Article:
John 16:33 "These things I have spoken to you, so that in me you may have peace. In the world you have tribulation, but take courage; I have overcome the world."

Examen

At the end of the day ask yourself; did I experience the peace of Christ today? If yes, when? How did it make me feel? How did it make me feel toward God, toward life, toward others?

If no, then ask; what was it about me, my day, my life that might have hindered my ability to see and experience the peace of Christ? Bring this before God.

Much like joy, peace can be derived from temporal transitory realities, but lasting peace flows from God and is dependent on one’s ability to maintain one’s focus on the person and promises of God.

Day Three: Today we will focus on the means utilized by the Prince of Peace to make peace available to us.

As we stated in the introduction to the Advent materials, there are different colors associated with each of the seasons of the church year. In both the Advent Season (the time of preparation leading up to the birth of Christ) and the Lent Season (the time of preparation leading up to Good Friday) the color designated for use is purple. The use of purple for both these seasons is a reminder of the inseparable connection between the crib and the cross of Jesus. For the moment Jesus arrives on the scene as a babe in the manger his death on the cross was assured, it was never a matter of if but only of when. Jesus was born to die that we might live or in Jesus’ own words; “I came not to be served but to serve by giving my life a ransom for many. In a very real sense, the moment Jesus was laid in the crib in Bethlehem the cross was raised on Golgotha.

Paul, commenting on the agency that brought the peace that the Prince of Peace brings, states in Colossians 1:20; “And, having made peace through the blood of his cross….”

Spend some time pondering the twin realities of the crib and cross being linked together as an inseparable event.

What feelings arise within you? Are you comfortable with holding both of these realities or does it create resistance within you? Why do you think this affects you as it does?

Now you are invited to use your imagination to enter into the manger scene and ponder the twin realities of the crib and cross of Christ.

Imagine yourself going toward the crib of Christ. As you near the crib, take time to slowly bow before the Prince of Peace. Now stand before this tiny baby, pondering the mystery of the Infinite clothed in the finite. After awhile, allow yourself to imagine the cross casting its ominous shadow on the crib in which Jesus lies, see the faint markings of wounds as they gradually appear on this tiny one’s hands, feet and brow. As you stand before the manger taking all this in, recall to your mind the following words that describe this tiny baby:

“Today in the town of David a Savior has been born to you… one who will take up your infirmities and carry your sorrows…you will find him in a manger …he will be considered stricken by God…wrapped in cloths…this baby will be pierced for your transgressions, crushed for your iniquities; the punishment that will bring you peace will be upon this child and by his wounds you will be, you are being healed...and his name will be Emmanuel, which means God with us.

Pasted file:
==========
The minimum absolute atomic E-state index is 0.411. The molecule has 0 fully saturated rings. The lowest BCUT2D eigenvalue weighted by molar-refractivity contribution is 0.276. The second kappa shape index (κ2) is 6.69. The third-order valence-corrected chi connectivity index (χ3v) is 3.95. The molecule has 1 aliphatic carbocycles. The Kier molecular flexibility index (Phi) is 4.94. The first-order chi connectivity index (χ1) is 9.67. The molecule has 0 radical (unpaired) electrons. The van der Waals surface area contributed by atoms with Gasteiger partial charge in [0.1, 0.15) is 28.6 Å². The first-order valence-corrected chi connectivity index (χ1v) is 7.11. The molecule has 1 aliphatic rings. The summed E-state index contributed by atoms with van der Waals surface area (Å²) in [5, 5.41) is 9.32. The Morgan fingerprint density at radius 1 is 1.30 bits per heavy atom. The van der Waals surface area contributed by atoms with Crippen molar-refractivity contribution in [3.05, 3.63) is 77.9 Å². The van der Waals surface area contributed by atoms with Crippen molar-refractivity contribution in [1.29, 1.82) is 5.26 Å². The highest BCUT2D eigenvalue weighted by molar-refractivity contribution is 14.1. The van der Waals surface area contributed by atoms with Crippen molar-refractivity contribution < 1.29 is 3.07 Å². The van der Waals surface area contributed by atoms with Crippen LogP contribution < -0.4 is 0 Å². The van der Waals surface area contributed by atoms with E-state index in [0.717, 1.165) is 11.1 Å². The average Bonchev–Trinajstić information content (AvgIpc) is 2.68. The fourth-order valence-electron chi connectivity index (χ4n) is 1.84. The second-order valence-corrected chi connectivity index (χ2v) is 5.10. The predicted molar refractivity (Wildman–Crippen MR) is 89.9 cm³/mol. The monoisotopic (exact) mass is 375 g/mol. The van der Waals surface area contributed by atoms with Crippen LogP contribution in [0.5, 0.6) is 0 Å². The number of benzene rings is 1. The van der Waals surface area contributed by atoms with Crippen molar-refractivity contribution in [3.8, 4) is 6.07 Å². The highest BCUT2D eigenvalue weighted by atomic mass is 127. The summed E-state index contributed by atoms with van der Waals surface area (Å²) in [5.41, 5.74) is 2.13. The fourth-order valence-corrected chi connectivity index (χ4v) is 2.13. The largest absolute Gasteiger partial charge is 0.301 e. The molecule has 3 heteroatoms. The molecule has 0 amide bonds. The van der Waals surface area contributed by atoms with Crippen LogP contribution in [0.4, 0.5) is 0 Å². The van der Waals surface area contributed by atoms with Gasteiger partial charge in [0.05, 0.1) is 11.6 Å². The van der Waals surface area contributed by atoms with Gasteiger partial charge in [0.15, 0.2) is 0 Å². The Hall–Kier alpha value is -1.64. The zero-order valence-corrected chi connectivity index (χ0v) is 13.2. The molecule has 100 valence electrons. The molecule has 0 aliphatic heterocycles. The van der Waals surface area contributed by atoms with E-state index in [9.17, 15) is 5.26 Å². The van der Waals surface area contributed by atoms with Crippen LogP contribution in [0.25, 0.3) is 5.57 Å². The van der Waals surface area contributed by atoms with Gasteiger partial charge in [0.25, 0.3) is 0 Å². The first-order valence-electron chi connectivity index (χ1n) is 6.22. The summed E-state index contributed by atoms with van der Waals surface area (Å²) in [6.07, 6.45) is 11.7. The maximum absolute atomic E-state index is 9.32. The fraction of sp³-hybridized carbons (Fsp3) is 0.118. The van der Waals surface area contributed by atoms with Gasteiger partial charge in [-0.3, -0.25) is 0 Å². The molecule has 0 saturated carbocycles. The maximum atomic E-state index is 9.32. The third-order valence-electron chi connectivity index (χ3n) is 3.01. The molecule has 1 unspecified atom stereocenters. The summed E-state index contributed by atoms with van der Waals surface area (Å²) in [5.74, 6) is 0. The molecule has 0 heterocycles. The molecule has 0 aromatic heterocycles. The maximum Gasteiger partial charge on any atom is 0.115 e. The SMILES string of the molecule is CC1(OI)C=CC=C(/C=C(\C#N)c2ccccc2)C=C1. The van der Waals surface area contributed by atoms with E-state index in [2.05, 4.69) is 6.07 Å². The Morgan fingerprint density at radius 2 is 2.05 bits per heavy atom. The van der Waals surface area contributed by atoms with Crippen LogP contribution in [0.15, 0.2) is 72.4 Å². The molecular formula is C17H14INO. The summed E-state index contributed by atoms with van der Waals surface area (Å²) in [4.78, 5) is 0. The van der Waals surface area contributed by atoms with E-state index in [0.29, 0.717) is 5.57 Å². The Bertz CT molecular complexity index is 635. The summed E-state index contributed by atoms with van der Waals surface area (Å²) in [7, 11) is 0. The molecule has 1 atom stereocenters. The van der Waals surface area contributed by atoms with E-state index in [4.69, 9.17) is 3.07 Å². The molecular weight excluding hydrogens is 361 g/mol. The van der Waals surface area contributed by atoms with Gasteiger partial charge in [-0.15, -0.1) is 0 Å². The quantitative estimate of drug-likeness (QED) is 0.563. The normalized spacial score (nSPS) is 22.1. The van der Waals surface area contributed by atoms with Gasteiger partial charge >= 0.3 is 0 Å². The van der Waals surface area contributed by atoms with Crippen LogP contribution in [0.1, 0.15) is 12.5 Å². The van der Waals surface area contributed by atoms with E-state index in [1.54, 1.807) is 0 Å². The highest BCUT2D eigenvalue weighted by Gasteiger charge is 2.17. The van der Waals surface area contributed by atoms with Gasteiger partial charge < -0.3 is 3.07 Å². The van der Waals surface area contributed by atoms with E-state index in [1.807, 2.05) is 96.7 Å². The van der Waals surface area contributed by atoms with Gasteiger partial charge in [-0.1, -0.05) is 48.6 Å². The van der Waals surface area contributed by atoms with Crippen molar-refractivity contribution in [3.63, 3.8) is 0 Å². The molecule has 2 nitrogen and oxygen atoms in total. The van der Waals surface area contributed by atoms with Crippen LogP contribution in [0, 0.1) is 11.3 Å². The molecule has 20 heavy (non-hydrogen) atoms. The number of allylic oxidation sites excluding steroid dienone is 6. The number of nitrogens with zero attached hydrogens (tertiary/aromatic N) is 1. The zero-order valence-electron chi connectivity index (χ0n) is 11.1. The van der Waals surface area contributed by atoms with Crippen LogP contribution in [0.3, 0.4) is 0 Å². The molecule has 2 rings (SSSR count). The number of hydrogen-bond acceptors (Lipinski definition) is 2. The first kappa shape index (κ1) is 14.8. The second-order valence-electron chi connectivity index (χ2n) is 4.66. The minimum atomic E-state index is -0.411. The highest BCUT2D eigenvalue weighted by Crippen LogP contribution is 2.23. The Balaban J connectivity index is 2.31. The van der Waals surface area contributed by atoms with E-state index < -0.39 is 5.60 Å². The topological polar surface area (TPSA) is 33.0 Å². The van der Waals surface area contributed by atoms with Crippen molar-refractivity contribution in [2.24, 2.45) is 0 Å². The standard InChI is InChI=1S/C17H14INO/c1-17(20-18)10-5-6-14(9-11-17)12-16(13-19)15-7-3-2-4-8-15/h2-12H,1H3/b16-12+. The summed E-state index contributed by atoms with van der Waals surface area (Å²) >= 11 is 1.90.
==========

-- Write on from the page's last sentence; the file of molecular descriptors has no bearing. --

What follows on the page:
(Luke 1:11-12/Isaiah 53:3-5/Mathew 1:23)

What stirs within you as you stand before the crib of Christ and remember the cross of Christ? What feelings arise as you notice the cross casting its shadow upon the baby Jesus, as you see the wounds begin to appear on his tiny hands, feet and brow? Spend time sharing your stirrings and feelings with God, with Jesus. Allow this to lead you into a time of praise, thanksgiving and adoration.

Examen
At the end of the day ask yourself; was I aware of the twin realities of Jesus’ birth and death today? If yes, when? How did it make me feel? How did it make me feel toward God, toward life, toward others?

If no, then ask; what was it about me, my day, my life that might have hindered my ability to be aware of the twin realities of Jesus’ birth and death? Bring this before God.


Day Four: What does the title ‘Prince of Peace’ convey to you about: who God is/God’s involvement/role in your life? How does this title make you feel toward Jesus? Have you ever experienced Jesus in this way? If yes, when? How has that impacted you and the way you live life?

If the answer is no, how does that make you feel toward God, toward yourself? Regardless of your answer (yes or no), share with God your feelings toward God about your experience or lack of experience of God as Prince of Peace.
Now, sit with the words of Jesus:

John 14:27 “Peace I leave with you; my peace I give you. I do not give to you as the world gives. Do not let your hearts be troubled and do not be afraid.”
John 16:33 "These things I have spoken to you, so that in me you may have peace in the world. You have tribulation, but take courage; I have overcome the world."

Jesus, the Prince of Peace, makes it clear that in the world you will have tribulation and that this tribulation may tend to produce feelings within you of being troubled and/or afraid; what do these words of Jesus stir up within you? How can you order your life in such a way that, even in the midst of tribulation and even as the feelings of being troubled or afraid dance around the edges of your heart and mind, you can experience the peace that the Prince of Peace offers you? See the passage below:

“You will keep in perfect peace the one whose mind is steadfast on Thee, for this one trusts in you.” Isaiah 26:3

Seek to be present to the Prince of Peace and the peace he brings you throughout your day (remembering it is not a ‘because of’ peace but an ‘in spite of’ peace). Seek to do life today from a place of connection with the Prince of Peace and the life-giving peace he gives.

Examen
At the end of the day ask yourself; was I aware of the presence of the Prince of Peace and the peace he gives today? If yes, when? How did it make me feel? How did it make me feel toward God, toward life, toward others? How did I manifest/demonstrate God’s peace with myself, with others?

If no, then ask; what was it about me, my day, my life that might have hindered my ability to experience the Prince of Peace and the peace he gives today? How might I order my day/mind/heart to help me be more in touch with God’s peace tomorrow? Bring this before God.


Day Five: Review. Look back over the past four days: what stands out to you, what were you drawn to in the meditations, what was difficult for you to embrace? Why? What feelings were stirred within you the last few days regarding Jesus being the Prince of Peace? What might be God’s invitation and/or challenge for you that is contained in this title?
How has your view of peace and Jesus as the Prince of Peace changed throughout this week?
Where do you see the characteristics of Jesus as the Prince of Peace in the Christmas story? How does this realization change or deepen your appreciation of the Christmas story? Why?

Examen
At the end of the day ask yourself; how did I experience Jesus as my Prince of Peace today? How did it make me feel? How did it make me feel toward God, toward life as I embraced the truth that Jesus is the peace giver?

Bring all this before God and, being still, silently linger in God’s unconditional love, grace and peace.